The invention will now be described with respect to various embodiments thereof. Turning now to the drawings, and in particular to FIGS. 2-5, a storage and dispensing cassette 10 for objects, such as end disks 12 (shown in FIG. 1), arranged in a stack 14 is illustrated. Cassette 10 is suitable for use to store and dispense various sizes of end disks 12 (described below). The end disks 12, generally arranged in a stack 14 in cassette 10, are positioned to be picked from the cassette 10 via vacuum source (not shown) or similar methods, indexed to the pick position, and then dispensed one at a time from the cassette 10. According to FIG. 1, the objects or end disks 12 are suitable for use in a light-tight package 16 (FIG. 1). When properly arranged on the core of the roll of light sensitive web 17, a pair of identical end disks 12 blocks light passage to the light sensitive web 17. As seen in FIG. 1, end disks 12 have a first concentric section 18, a loading side 20 and an opposed unloading side 22. Moreover, end disks 12 are of flat materials made of generally plastic, foil, and paper laminates or extrusions with thickness from 0.003 inches to 0.010 inches. The form of the end disk 12 is generally one of circular shape with a removed concentric section 18.
Referring to FIG. 2, cassette 10 has a body 24 (clearly shown in FIG. 4) having a base plate 26 and a plurality of spaced, upright, outwardly extending standoffs 28 fixedly attached at one end to the base plate 26.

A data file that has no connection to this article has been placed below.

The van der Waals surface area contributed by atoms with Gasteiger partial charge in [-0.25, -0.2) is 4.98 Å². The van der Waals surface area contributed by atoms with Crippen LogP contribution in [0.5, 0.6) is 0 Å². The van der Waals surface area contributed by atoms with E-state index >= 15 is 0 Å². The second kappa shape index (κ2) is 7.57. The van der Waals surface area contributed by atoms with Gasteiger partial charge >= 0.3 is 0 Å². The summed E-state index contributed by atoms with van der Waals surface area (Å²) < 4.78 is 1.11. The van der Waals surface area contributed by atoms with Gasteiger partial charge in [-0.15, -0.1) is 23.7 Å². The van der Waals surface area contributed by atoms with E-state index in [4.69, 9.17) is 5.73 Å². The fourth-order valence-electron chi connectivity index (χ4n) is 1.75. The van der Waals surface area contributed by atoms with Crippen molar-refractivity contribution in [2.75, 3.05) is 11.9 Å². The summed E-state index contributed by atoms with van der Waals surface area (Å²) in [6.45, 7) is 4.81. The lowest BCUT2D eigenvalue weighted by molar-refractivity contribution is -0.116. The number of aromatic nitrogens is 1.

Referring again to FIG. 2, a hub member 30 is arranged substantially centered in the base plate 26 and extends outwardly therefrom. The hub member 30 has a diameter slightly smaller than the first, removed concentric section 18 of any one of said plurality of objects or end disks 12 to be stored thereon.
As illustrated in FIGS. 2-5, a biased pusher plate 32 supports at least a portion of the loading side 20 (as shown in FIG. 1) of one of the plurality of objects or end disks 12 arranged about the hub member 30. The biased pusher plate 32 is biased preferably by spring 34 fixed against the base plate 26 and is slidable substantially in a plane substantially parallel to the base plate 26. The spring 34 is sized such that it is strong enough to push the stack 14 of end disks 12 as each is removed, but not too forceful to interfere with the removing of single end disks 12. With the material tested, a force between 1 lb. and 4 lbs. was acceptable. Other devices in place of springs could be used such as an air cylinder or a hydraulic cylinder which could apply constant force. Biased pusher plate 26 rides on bearings 11 and is slidable from a first position absent of supporting an object or end disk 12 thereon, to a second position supporting at least one of the objects or end disks mounted on the hub member 30. The outside diameter of the pusher plate 32 is preferably larger than the removed section 38 of the stripper plate 36 (described below), for it might push the last few end disks 12 through the second, removed concentric section 38 if it were smaller.